The roads were winding and snow covered. The creek alongside the final stretch of road was frozen thick with miniature icebergs jammed tight. As the sun disappeared into a cavernous darkness, the trees tucked in close and the road became a tunnel of pitch black. Our headlights danced against the snowy walls that bracketed the road and rose higher than our mirrors. The sense of adventure grew in the backseat and could be felt from the cars that followed our tracks through the snow. It seemed like forever before the trees relented and the faint glow of a visitor center could be seen through the army of trunks. The entrance to our destination stood proudly in a field of solid white. We had reached Frost Valley.
This expedition was the brainstorm of my children and their Girl Scout troop. Instead of a breezy campsite during the blossoming season of Spring or a sweatshirt-clad romp through the leaf piles of Fall, this adventurous group of girls had decided that their skills needed to be tested during a frigid weekend in February. They would dare the dark, slippery mountain back roads of the Catskills to arrive on Friday night at a stunning YMCA camp hidden away in Frost Valley. They would bunk in an old cabin and prepare for a weekend of snowflake fun.
Before they were even unpacked, the girls were covered from head to toe in insulating layers and out the door. Following a glistening trail of lights partially buried in knee-deep snow, they found an old-fashioned sled hill that was equipped with tubes and a long run out across a frozen field. A stiff breeze supplied enough chill to freeze my breath before it could escape my beard. Icicles formed on my mustache as I stood watching the kids hoot and holler as they dropped down the hill into the darkness and across the moonlit field. A few runs down the hill was enough to generate a thirst for warm cocoa and perhaps a brownie and a visit to the cafeteria of the camp did not disappoint.
Though a mix of a cabin and tweenage girls does not make for a good night's sleep, my secluded room on the far side of the camp in an old estate that once stood as the main focus of the property before it had been donated to the YMCA was a quiet respite from the incessant giggling. I bunked with a couple of other "do-dads" that had accompanied the troop and we sat up into the wee hours debating the woes of the world. It was almost as if we had been transported back into one of the black and white portraits on the wall, pipe-smoking gentlemen smartly clad in wool sitting in the conservatory pontificating at length on the works of Leopold or the elegance of a dry fly drifting on the trout waters that burble near the place.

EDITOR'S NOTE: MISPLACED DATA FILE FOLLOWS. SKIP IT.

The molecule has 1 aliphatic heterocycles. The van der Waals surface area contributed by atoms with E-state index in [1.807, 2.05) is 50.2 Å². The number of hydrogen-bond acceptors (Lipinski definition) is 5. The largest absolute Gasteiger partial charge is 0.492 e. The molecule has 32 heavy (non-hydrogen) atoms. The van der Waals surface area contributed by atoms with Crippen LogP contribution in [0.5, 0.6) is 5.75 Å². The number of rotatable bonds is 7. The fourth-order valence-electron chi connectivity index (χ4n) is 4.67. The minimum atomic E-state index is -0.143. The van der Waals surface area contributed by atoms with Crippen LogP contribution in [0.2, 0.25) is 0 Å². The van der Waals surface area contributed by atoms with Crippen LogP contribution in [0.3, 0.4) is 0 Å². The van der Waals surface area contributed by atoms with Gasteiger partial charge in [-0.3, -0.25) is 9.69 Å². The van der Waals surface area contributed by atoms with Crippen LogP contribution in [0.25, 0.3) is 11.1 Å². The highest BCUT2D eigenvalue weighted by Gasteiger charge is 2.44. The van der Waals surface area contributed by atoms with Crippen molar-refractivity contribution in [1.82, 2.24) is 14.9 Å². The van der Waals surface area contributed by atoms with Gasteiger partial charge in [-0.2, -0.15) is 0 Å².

Saturday morning found us bright and bushy tailed at our assigned tables in the cafeteria, though the girls and our corresponding wives/troop leaders did not look as well-rested. The day ahead had come with a warning of constant outdoor activity in which the cold would sap away any energy left over from the prior night quite efficiently. In this the camp did not disappoint. The hours prior to lunch were a whirlwind of broomball (a skateless version of hockey played on a frozen pond swept clean of snow) and cross-country skiing and short hikes between each activity. With lunch came a break for some indoor crafts and nature education seminars, a time to refuel and re-energize for the afternoon of more tubing and more snow. The lack of sleep began to creep in but most of the girls refused to waste their adventure on sitting in the lodge and playing board games. The evening wound down with a fireside song session before an exhausted trudge back to the cabin (or a gleeful stroll back to the estate for a warm shower and sip of a more enlightened beverage while discussing the journeys of the day and the more accurate depiction of temperature through the use of Celsius).
Our final morning, bright on Sunday, brought an introduction to ice fishing and a crew of girls bunched in groups of three huddled around holes drilled through foot thick ice attempting to peer into the depths of the lake while awaiting a lethargic bite from a sleepy fish. The best part of the trip came while hiking along a ridge in the woods surrounding the property. Most of the group dared the wilds to find themselves greeted by a cable bridge set 40 feet above a small waterfall. One by one they had to cross the bridge in order to continue their journey, their feet balancing on a small cable barely an inch in diameter. Some skipped joyfully across while others were more tentative, carefully testing their limits, but all made it across. The only regret of the weekend before packing up for the sleepy ride home was that some of the leaders, in their own refusal to step outside comfort zones, failed to push a handful of scouts out of the cafeteria and into the experiences they had traveled more than two hours to participate in. Sometimes it is not about the apprehensions of the adults but the strength they project in conquering their own fears to the young women they have been charged to lead. One does not lead from behind nor from a cozy bench in the cafeteria while a fantastically frigid world of new adventures awaits beyond the window. A point that should be strongly discussed amongst the leather-bound tomes of the estate's library while we wait for the girls to pack.